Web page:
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Book Reviews: Fallowell, Bennett and Clary

Tue 26 Feb 2008 In: Books View at Wayback View at NDHA

After reading and hearing all the recent outrage over the supposedly viciously anti-New Zealand comments in gay Brit writer Duncan Fallowell's new book Going As Far As I Can, and then actually reading the book, it's clear to me that Fallowell understands us far better than some might wish to believe. Going As Far As I Can, by Duncan Fallowell. Allen a remarkable theatrical tour by Brit actors Lawrence Olivier and Vivien Leigh processed through our main centres at the time Fallowell was born; and the writer was pining for something to counteract the pressures and disconnections of modern Britain. These influences all came together in his decision to spend time here searching out some much needed balm for his restless, unsatisfied soul. Going As Far As I Can isn't a travel guide, and it isn't just a critique of New Zealand either, although it contains elements of both. Much more rewarding that either of those genres, it's a personal reflection on experiences and observations made by one man for whom this country, while reassuringly english-speaking and with enough western comforts to make the clearly aesthetic Fallowell feel a little bit at home, would be a challenge to his spirit. He observes himself and his acquaintances here and in Britain with the same clear and probably twinkling eye he uses to size up his experiences of New Zealand. He's not squeamish either, his elderly homosexual urges bubble to the surface in the most likely and unlikely of places. He hires a rent boy in Christchurch and their friendship apparently manages to transcend the initial commercial arrangement. He regularly feels his sap rising in the company of a variety of probably straight kiwi chaps, and takes a fancy to repeatedly lurking in the dark basement labyrinth of an Auckland adult shop. Fallowell travels the length and breadth of the country at a leisurely pace, wines and dines with some of New Zealand's most interesting artistic and architectural thinkers and observes the work and influences of some of our worst. He sits in splendid isolation in some of our remotest and wildest scenic locales. One minute he's observing the splendours of Central Otago, the next he's sizing up the physique of a comely waiter. He has clearly done his homework about many aspects of our cultural history, certainly he is informed enough to spot the flaws inherent in our more recently PC-blighted cultural machinations. Along the way he finds his antidote to life in Britain, realises that it's not exactly as he expected it to be, but acknowledges it is in some ways better. He heads home satisfied and, I think, reassured. Despite the manufactured media outrage over his criticism of our habit of destroying significant chunks of our gracious urban heritage (his thoughts on the historic beauty of the ornate and decaying old St. James Theatre in Auckland should be required reading for every city council planner and urban developer), it's clear that Fallowell has summed up New Zealand and New Zealanders rather well. Going As Far As I Can is a great read... witty, literate, insightful, spry and a tad sly. What a shame Fallowell and gay NZ writer and Auckland Civic Theatre rescuer Peter Wells never spent a few hours together. What a damned shame that some New Zealanders proved their personal and cultural immaturity by shouting shrilly that someone from the other side of the world fails to act, think and be just like us and doesn't find us perfect in every way. And what on earth is the significance of Fallowell's final short paragraph? The Uncommon Reader, by Alan Bennett. Allen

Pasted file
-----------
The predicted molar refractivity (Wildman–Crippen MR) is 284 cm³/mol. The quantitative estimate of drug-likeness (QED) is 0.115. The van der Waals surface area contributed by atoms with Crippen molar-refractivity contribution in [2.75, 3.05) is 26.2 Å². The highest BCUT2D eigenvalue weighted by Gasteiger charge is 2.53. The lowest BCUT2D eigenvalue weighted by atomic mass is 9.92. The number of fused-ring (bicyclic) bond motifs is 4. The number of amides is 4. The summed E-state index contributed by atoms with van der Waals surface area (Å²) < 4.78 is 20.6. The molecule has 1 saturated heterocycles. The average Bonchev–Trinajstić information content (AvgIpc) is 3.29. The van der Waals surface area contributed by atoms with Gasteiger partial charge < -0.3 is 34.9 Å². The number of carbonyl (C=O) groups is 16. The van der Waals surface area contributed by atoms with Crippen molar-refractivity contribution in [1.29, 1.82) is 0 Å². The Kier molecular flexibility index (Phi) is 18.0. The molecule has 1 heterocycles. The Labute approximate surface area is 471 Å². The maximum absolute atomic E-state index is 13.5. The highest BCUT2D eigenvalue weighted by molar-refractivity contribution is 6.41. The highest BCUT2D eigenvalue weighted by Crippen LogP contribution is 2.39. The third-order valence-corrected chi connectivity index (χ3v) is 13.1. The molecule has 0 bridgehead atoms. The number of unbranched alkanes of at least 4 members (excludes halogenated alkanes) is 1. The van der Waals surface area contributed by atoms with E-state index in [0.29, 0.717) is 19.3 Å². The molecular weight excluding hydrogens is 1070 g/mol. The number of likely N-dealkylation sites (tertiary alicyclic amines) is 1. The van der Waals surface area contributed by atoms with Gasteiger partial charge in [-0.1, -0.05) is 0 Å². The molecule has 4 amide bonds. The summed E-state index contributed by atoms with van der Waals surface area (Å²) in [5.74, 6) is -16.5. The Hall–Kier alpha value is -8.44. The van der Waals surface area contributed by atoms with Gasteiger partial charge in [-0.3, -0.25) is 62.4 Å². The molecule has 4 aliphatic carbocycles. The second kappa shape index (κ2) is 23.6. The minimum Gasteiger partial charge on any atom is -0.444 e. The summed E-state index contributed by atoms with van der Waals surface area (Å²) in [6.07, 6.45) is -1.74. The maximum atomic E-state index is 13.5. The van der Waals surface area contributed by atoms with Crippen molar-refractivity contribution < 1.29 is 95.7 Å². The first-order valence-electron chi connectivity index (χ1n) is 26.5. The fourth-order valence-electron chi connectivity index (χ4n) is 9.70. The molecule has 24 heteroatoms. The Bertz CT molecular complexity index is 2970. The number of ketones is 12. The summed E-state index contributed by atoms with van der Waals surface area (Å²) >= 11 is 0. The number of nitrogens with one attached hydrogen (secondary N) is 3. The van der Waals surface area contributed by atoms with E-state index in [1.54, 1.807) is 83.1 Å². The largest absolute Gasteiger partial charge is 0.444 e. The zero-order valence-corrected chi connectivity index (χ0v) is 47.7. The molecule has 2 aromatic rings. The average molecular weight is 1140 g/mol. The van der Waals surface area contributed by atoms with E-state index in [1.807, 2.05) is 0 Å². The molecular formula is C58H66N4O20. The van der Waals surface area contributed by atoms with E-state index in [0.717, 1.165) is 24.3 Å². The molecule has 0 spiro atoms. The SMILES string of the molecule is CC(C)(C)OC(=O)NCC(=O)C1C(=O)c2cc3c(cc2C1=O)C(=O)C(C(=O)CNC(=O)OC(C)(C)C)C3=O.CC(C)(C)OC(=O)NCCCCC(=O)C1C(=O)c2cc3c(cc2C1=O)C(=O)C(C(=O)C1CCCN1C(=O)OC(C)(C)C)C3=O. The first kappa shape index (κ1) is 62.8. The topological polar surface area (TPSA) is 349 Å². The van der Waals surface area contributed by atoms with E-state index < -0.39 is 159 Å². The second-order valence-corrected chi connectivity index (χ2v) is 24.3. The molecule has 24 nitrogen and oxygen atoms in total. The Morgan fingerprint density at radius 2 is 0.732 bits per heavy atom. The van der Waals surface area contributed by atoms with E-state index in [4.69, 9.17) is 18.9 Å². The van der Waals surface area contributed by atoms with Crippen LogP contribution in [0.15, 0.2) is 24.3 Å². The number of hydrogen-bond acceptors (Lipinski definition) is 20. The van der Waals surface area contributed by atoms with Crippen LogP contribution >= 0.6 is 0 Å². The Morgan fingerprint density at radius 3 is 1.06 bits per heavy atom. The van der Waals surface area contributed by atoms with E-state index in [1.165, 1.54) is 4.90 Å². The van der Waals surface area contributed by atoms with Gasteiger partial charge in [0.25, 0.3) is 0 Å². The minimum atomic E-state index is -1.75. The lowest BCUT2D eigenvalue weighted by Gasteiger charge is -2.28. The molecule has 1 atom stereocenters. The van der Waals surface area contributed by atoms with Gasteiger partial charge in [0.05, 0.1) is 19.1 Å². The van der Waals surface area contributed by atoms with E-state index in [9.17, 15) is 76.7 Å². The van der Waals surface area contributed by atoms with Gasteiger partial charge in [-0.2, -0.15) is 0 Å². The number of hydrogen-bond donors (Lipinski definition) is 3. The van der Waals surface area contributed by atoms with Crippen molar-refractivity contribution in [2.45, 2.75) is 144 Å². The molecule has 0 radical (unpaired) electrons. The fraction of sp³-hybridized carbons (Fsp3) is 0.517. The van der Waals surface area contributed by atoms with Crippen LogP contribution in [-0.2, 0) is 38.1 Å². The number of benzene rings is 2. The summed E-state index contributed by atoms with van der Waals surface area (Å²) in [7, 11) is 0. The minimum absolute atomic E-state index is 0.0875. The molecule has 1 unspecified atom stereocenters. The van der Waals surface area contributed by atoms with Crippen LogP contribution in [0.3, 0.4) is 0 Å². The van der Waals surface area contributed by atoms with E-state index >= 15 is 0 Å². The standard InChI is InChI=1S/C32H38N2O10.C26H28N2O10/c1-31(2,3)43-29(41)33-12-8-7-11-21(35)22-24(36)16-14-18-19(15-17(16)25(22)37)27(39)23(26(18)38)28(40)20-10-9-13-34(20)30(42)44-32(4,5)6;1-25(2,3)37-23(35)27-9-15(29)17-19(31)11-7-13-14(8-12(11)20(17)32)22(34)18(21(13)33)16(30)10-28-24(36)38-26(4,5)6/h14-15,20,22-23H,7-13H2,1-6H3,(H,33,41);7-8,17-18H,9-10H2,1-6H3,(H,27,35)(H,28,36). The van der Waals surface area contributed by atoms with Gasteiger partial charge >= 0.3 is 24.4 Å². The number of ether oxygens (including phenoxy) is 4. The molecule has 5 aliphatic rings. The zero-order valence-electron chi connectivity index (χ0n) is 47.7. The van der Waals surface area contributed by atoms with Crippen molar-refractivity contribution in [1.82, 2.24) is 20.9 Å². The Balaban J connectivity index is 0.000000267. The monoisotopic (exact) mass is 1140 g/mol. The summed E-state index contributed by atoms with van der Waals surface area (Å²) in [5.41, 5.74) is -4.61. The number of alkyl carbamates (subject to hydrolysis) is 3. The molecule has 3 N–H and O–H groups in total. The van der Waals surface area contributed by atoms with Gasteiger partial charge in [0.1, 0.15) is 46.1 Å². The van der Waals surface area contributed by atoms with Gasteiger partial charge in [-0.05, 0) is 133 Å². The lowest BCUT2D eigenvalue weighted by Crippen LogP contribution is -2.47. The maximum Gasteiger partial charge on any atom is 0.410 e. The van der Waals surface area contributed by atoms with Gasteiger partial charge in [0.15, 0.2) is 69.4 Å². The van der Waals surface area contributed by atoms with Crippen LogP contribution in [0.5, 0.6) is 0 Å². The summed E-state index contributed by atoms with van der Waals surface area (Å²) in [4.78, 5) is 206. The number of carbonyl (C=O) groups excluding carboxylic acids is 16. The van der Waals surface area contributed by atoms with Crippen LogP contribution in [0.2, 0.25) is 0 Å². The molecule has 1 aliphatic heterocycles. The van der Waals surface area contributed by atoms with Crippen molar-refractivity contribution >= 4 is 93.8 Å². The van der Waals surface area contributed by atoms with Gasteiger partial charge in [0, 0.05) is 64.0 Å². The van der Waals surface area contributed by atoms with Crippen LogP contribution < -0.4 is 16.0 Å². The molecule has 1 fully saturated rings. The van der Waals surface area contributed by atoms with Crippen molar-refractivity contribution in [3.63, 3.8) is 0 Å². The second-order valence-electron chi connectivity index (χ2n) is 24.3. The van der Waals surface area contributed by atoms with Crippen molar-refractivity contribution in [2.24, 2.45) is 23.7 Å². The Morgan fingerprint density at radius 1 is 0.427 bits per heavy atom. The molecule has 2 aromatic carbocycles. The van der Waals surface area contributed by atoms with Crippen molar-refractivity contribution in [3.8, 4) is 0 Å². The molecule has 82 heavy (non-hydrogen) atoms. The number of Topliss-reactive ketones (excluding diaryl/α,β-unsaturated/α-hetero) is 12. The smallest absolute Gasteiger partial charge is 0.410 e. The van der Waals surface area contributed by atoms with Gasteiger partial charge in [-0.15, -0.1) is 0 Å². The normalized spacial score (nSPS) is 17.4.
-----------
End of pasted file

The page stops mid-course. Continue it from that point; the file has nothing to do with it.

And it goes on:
Credit: Jay Bennie

First published: Tuesday, 26th February 2008 - 3:43pm

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